Ouma Jansen, Klein Jan's grandmother, is an enigma. Blind since twenty five years of age, determined and courageous, she stamps her personality on this book.
Ouma Jansen is chapter 3 from A Family Affair, a trilogy by Bernard Preston. Read Book I for free.
This page was last updated by Bernard Preston on 8th January, 2019.
‘Ouma, I have something to tell you.’
‘I wish you wouldn't call me that, Jan. I'm not your grandmother. What is it then?’
They were speaking in the native Maastricht dialect, their mother tongue, but quite unintelligible to most Hollanders, and South Africans, of course, too. Jan in fact holds a Netherlands passport, the land of his birth, but he speaks little or no Dutch. His parents emigrated to the land of promise when he was less than two.
He is however quite fluent in dialect, the southern brogue. It always came as a surprise to him that Dutch tourists never understood when he spoke to them. That was until he met his first wife in the Johannesburg International Airport. It was the first time he had heard his mother tongue spoken by somebody other than his parents.
The familiar accent of the young woman speaking to her parents at the next table caught him unawares, and her parting farewell, Hoia, as her parents got up and left, had him turning round and staring at her. She too was surprised when he, a perfect stranger, came over and sat opposite her, speaking to her in their plat Dutch. The romance had soon blossomed and they married within three months but it was over almost as quickly. Maastricht’s people do not transplant easily, but the straw that broke the marriage was when Jan was caught sleeping after hours with a secretary in the law firm’s offices, and summarily fired.
A Family Affair is a spicy book about two young women in love; you'll struggle with the issues raised in it.
Ouma Jansen is one of the leading characters in A Family Affair. A deeply religious woman, she stamps her kindness on her family, despite her son.
Jan cleared his throat awkwardly. ‘Two things, actually. Firstly, I am going to Australia next week for a holiday.’
‘Again. That’s nice.’ Ouma nodded. ‘And the second?’
Jan hesitated for only a moment. ‘You’re a grandmother at last.’
Ouma looked up at him sharply, staring at him blankly, yet seeing him perfectly clearly in her mind’s eye. Her only child was a great disappointment to her, but she kept her sadness to herself. Ouma was one of those people of profound Christian belief, non judgmental of the unbelieving world, including her son, and gentle with other Believers less mature in the Faith.
‘Yes, I know.’
‘Who told you?’ he asked testily, instantly assuming that Janet had told her the whole story.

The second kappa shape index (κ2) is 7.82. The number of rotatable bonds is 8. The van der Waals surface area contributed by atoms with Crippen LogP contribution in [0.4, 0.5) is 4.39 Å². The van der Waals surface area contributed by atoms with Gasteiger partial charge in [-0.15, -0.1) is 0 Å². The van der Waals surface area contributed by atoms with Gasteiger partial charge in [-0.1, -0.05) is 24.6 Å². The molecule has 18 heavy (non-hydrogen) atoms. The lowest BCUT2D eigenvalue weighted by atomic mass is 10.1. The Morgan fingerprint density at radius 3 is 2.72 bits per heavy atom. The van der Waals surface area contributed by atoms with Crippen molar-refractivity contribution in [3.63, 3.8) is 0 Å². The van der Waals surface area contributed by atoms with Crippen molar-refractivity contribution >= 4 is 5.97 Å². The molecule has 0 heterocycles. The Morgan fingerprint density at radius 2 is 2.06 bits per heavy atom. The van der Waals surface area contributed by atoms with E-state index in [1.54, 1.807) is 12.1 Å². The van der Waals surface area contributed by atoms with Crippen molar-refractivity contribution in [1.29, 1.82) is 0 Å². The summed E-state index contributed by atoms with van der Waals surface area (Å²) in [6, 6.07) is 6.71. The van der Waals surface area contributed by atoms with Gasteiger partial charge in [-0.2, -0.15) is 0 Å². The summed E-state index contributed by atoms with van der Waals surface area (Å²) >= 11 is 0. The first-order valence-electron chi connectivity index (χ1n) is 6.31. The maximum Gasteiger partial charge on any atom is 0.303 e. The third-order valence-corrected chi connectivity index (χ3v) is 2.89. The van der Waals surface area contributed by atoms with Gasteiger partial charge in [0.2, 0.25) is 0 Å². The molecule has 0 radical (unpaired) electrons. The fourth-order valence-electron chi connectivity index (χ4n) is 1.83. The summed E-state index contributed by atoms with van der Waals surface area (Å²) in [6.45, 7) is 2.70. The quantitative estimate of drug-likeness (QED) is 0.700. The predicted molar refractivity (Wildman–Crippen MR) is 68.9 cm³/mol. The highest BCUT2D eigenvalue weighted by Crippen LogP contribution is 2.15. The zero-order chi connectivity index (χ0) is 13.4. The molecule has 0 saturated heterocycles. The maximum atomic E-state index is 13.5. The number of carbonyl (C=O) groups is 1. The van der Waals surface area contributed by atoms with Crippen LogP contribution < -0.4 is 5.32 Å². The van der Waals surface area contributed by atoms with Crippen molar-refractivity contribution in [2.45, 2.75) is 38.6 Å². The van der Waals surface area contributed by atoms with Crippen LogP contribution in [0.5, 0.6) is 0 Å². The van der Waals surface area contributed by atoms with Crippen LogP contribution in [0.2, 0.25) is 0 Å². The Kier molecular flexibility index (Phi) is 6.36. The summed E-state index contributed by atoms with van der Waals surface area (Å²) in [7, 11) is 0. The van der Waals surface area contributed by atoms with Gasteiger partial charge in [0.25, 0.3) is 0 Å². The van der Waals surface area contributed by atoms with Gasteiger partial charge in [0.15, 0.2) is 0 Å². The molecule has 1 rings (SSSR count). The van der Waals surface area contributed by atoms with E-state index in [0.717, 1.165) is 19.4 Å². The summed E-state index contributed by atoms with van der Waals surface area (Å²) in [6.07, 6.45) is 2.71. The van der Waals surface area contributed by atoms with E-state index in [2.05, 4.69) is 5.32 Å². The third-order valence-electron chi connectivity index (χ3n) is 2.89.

‘No one told me. My hands told me.’
‘Your hands?’ Jan knew well that his mother’s hands could feel almost as well as his eyes could see, and sometimes better, but that didn’t shed any light.
Ouma didn’t answer for a while. ‘Do you remember a month or two ago you took me to the mall for coffee one Saturday morning? A small boy called out as he and his mother went past?’
‘What I didn’t tell you was that I have been meeting Janet and KJ, and her friend Santie, at the mall for a few months. They sat down at the table next to Muriel and me one Saturday morning, and we started chatting. All quite by accident. As soon as I held Klein-Jan, something stirred in me but I didn’t know what it was. I suspect that, if I had eyes, in the same situation I would never have guessed.’
Jan let out a long breath. ‘How long have you known then?’
‘I have been really been sure for only two weeks. When Janet’s friend Santie told me that KJ was short for Klein-Jan, I knew for certain, but I started to suspect it the day they walked past when you and I were having coffee. When KJ called out, I recognized your voice. He is very like his father of fifty years ago, you know. The same jaw line, the same gurgle.’ She leant forward and felt for her son’s chin, and then gently drew him to her bosom. She hadn’t done that for a long time. ‘I’m so glad for you. He’s a beautiful child and the past few months have been amongst the happiest of the last twenty years.’
Jan nodded, worried. How much did his mother know? He continued to be astounded by his mother’s great intelligence and intuition, but knew it would shake her love for him to the bone if she found out how her only grandchild was conceived. ‘So Janet has told you nothing?’
‘Not a thing. She doesn’t even know that I know.’
The Fifth heaved a sigh of relief. He hoped Ouma Jansen knows nothing of the court case either. Some of it had made the press, but then Ouma couldn’t read other than braille, and fortunately it seemed none of her friends had told her.
‘Why don’t you marry her, and make your son legitimate?’
‘She won’t have me.’ He said it bluntly.
Ouma nodded, saying nothing. She actually wasn’t surprised. Not many a sensible girl would marry a three times divorced man, more than twenty years older than herself. She has an intuition about Santie and Janet as well. ‘So, when do you leave?’
‘In about two weeks.’
‘How long will you be away?’
Jan hesitated. Finally he answered: ‘A month, maybe longer.’ He left the sentence unfinished, remembering how as a child his mother always knew when he was lying.
The court case wasn’t going well. Several of the firm’s employees testified that Janet had said publicly on the beach that nothing had happened. It was good fortune that a contact had managed to ensure that the vaginal sample taken by the MOH had been lost but Jan had not guessed that they would have been crafty enough to divide it in two.
The DNA testing done by the police proved conclusively that the sample coincided exactly with his genetic profile. It was really a case of whether the judge believed her side of the story, or his. He was having misgivings, and a little bird had whispered in his ear that both assessors believed him guilty. Judgment was due in three weeks.